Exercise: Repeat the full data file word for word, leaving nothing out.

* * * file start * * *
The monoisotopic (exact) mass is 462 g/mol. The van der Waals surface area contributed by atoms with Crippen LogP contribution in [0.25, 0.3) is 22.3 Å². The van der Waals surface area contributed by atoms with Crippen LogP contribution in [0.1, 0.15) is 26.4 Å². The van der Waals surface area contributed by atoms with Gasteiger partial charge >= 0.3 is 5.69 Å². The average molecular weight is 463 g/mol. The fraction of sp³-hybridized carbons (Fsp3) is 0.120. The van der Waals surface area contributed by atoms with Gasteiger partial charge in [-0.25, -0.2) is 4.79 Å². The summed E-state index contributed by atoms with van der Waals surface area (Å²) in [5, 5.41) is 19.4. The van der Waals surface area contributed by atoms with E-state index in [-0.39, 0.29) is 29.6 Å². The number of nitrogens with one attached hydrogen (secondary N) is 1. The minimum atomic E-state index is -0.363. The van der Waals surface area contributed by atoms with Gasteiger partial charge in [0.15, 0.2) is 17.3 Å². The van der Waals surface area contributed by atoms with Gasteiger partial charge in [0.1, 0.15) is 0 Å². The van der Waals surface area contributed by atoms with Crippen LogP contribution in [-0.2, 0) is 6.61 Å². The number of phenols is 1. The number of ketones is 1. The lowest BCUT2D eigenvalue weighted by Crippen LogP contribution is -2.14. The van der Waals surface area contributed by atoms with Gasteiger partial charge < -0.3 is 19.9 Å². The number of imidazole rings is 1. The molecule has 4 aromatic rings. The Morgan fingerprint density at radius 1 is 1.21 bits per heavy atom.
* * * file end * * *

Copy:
The monoisotopic (exact) mass is 462 g/mol. The van der Waals surface area contributed by atoms with Crippen LogP contribution in [0.25, 0.3) is 22.3 Å². The van der Waals surface area contributed by atoms with Crippen LogP contribution in [0.1, 0.15) is 26.4 Å². The van der Waals surface area contributed by atoms with Gasteiger partial charge >= 0.3 is 5.69 Å². The average molecular weight is 463 g/mol. The fraction of sp³-hybridized carbons (Fsp3) is 0.120. The van der Waals surface area contributed by atoms with Gasteiger partial charge in [-0.25, -0.2) is 4.79 Å². The summed E-state index contributed by atoms with van der Waals surface area (Å²) in [5, 5.41) is 19.4. The van der Waals surface area contributed by atoms with E-state index in [-0.39, 0.29) is 29.6 Å². The number of nitrogens with one attached hydrogen (secondary N) is 1. The minimum atomic E-state index is -0.363. The van der Waals surface area contributed by atoms with Gasteiger partial charge in [0.15, 0.2) is 17.3 Å². The van der Waals surface area contributed by atoms with Gasteiger partial charge in [0.1, 0.15) is 0 Å². The van der Waals surface area contributed by atoms with Crippen LogP contribution in [-0.2, 0) is 6.61 Å². The number of phenols is 1. The number of ketones is 1. The lowest BCUT2D eigenvalue weighted by Crippen LogP contribution is -2.14. The van der Waals surface area contributed by atoms with Gasteiger partial charge < -0.3 is 19.9 Å². The number of imidazole rings is 1. The molecule has 4 aromatic rings. The Morgan fingerprint density at radius 1 is 1.21 bits per heavy atom.